Authority’s 2005 purchase of Eastbrook Apartments and 2004 purchase of the vacant tract of
land. The land purchase came to our attention during the review as a result of a local newspaper

This review was not conducted in accordance with generally accepted government auditing
standards. It was limited to our stated objective and should not be considered a detailed analysis
of the Authority’s internal controls or operations.


The Authority was formed December 9, 1940, pursuant to the North Carolina Housing
Authorities Law. Its primary objective is to provide decent, safe, and sanitary housing in
Wilmington, NC, and the surrounding area in compliance with HUD regulations. The Authority
is governed by a nine-member board of commissioners appointed by the mayor of Wilmington.
The Authority’s records are located at 1524 16th Street, Wilmington, NC.

A citizen’s complaint alleged that the Authority had misused an unspecified amount of HUD
funds in the purchase of Eastbrook Apartments, a development it purchased from a private owner
in September 2005. The Authority had a history of misusing HUD funds. In 2007, our office
performed extensive audit work at the Authority and issued two reports (2007-AT-1004 and
2007-AT-1011). Among several other concerns, these reports detailed the Authority’s misuse of
$744,916 in HUD public housing operating subsidies to pay expenses of other Federal and non-
Federal programs and the inappropriate transfer of more than $296,000 in HUD HOPE VI funds
to an affiliate. The audits are closed with the exception of one recommendation
(Recommendation 2A of 2007-AT-1011) requiring the Authority to repay HUD $1.2 million in
home sales proceeds that the Authority allowed its affiliate to retain in violation of program

                                          RESULTS OF REVIEW

Finding: The Authority Misused HUD Funds Totaling $267,914 in the Purchase of Two

The Authority misused $209,938 in HUD Section 8 reserves to make mortgage payments on a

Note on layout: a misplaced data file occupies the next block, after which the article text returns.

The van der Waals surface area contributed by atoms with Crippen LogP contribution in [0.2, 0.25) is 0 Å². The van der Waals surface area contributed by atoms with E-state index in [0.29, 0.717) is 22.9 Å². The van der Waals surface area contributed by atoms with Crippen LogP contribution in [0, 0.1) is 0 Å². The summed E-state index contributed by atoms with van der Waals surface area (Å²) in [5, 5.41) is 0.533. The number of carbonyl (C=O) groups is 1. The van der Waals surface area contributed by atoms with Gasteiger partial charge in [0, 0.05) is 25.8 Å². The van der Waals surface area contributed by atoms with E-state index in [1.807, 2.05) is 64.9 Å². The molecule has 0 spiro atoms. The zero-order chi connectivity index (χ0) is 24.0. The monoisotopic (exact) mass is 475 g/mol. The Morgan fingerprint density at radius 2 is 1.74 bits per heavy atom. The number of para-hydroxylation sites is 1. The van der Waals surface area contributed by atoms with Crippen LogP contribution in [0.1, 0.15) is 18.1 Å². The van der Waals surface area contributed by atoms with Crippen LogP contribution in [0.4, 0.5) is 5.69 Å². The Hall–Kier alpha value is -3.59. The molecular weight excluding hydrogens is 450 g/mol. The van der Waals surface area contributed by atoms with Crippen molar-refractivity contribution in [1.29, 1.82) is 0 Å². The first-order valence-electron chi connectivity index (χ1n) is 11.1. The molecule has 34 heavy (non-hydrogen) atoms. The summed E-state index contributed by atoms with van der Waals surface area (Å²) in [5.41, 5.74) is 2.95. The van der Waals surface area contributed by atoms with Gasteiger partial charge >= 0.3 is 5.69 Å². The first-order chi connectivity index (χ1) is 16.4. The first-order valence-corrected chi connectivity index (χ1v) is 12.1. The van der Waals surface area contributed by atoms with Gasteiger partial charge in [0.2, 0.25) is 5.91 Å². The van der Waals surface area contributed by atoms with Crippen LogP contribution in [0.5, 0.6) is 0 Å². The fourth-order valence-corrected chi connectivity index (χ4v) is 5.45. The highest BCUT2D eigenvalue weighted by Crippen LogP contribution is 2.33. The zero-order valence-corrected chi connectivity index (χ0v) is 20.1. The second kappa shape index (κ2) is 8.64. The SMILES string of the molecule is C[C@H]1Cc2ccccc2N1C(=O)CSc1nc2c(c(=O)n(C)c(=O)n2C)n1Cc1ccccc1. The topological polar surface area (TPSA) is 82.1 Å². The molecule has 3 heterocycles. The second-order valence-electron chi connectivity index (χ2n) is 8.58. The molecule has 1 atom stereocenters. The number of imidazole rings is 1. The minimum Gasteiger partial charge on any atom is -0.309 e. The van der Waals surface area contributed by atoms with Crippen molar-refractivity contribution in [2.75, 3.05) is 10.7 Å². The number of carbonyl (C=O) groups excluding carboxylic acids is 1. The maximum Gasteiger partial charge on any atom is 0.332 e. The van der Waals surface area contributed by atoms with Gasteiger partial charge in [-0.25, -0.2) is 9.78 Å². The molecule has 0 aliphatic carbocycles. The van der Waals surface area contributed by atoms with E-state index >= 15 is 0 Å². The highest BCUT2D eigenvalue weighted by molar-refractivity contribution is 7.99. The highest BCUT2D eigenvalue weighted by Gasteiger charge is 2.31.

non-HUD development, Eastbrook Apartments, and $57,976 in HUD replacement housing factor
funds to purchase vacant land. This violation occurred because the Authority’s former
management disregarded a HUD directive warning it not to use the Section 8 reserves for
mortgage payments and HUD’s requirements regarding the use of replacement housing factor
funds. As a result, these funds were not available to assist the Authority’s low-income residents
as HUD intended.

The Authority Misused Section 8 Reserves

In September 2005, the Authority purchased Eastbrook Apartments, a 32-unit development
housing a large number of Housing Choice Voucher program tenants. The complaint alleged
that the Authority purchased the development using a $1.4 million bank loan and misused HUD

The Authority obtained a bank loan from Wachovia Bank to finance the more than $1.3 million
purchase price of Eastbrook. It also used $7,619 in HUD Turnkey III funds to pay part of the
closing costs, which was a permissible use of the funds under the Turnkey III use agreement with
HUD. In addition, it inappropriately used $209,000 in HUD Section 8 administrative fee
reserves to make mortgage payments on the property. The misuse of HUD funds occurred
despite a letter from HUD’s Greensboro office denying the Authority’s request to use the funds
in that manner.

When the former Authority management decided to purchase Eastbrook, it determined that the
property could be sustained using its cash flow. However, in 2007, less than 2 years after the
purchase, a potentially hazardous mold infestation became apparent, and the Authority had to
relocate all of the tenants. Since Eastbrook’s cash flow was curtailed and the Authority could
not continue funding its mortgage payments as originally planned, in October 2007, it requested
HUD’s permission to use pre-2004 Section 8 administrative fee reserves for the payments.1
However, before that request, in May 2007, the Authority had already made an interfund transfer